Tides are such a cliche, but I suddenly understand why they are appropriate for describing life. My world is filled with patients and they rise and fall like the tides, one moment full of familiar waters and the next bringing up new treasures. You can't stop it, I can't stop it - I shouldn't. But somehow, it's always a little sore, like rubbing over an old wound...more of a ... molestia, a trouble, a bothering. Yes, la molestia de la muerte.

Copyright 2012 Elizabeth L. All rights reserved. FifteenMinutesOfFiction.com has been granted non-exclusive rights to display this work. For permission to reprint this item, please contact the author.
 


 
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This post has been awarded 15 stars by 3 readers.
This post is Part 13 of a writing series titled Life as an Interpreter.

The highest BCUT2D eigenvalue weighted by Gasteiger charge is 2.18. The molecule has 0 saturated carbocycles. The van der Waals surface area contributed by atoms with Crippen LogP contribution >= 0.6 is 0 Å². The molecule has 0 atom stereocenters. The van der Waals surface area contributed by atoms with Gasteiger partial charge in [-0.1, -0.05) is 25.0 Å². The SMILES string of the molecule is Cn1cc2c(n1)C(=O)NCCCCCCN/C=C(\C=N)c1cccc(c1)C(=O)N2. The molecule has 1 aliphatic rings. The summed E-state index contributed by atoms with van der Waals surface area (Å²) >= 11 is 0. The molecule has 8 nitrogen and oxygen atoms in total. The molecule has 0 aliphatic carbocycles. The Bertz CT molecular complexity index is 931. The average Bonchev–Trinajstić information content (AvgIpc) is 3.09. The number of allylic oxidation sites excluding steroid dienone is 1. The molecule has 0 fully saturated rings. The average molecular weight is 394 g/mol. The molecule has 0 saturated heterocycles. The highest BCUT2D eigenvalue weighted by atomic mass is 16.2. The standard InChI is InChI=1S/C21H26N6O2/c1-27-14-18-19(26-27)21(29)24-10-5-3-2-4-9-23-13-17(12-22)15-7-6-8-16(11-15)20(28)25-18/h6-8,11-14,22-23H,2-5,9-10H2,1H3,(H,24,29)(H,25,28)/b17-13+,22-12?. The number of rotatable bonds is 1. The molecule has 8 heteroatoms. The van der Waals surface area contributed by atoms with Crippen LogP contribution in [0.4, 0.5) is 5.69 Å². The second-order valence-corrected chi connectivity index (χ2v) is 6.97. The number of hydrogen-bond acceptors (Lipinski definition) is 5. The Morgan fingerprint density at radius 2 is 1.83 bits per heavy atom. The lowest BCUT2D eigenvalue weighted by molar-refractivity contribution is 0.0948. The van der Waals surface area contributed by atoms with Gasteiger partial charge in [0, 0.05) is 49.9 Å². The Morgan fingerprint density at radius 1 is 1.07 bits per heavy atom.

Comments


MissAnnie
Oct 30, 2012
My life this fall has been full of death... My mom's 19 year old cat ran away several weeks ago... My bunny I had had for a week died of fright... My ram lamb died after a week of trying to save him from cold and weakness. But in the midst of this, there is life. Blossoming, blooming, growing in my heart. All the aching spots are being put next to life... The pair of kittens we are getting... My new bunny, Elsie... The joy of thinking and planning for lambs next spring... My new cousins... My life this fall has been full of life...
   ~Posted by MissAnnie, Oct 30, 2012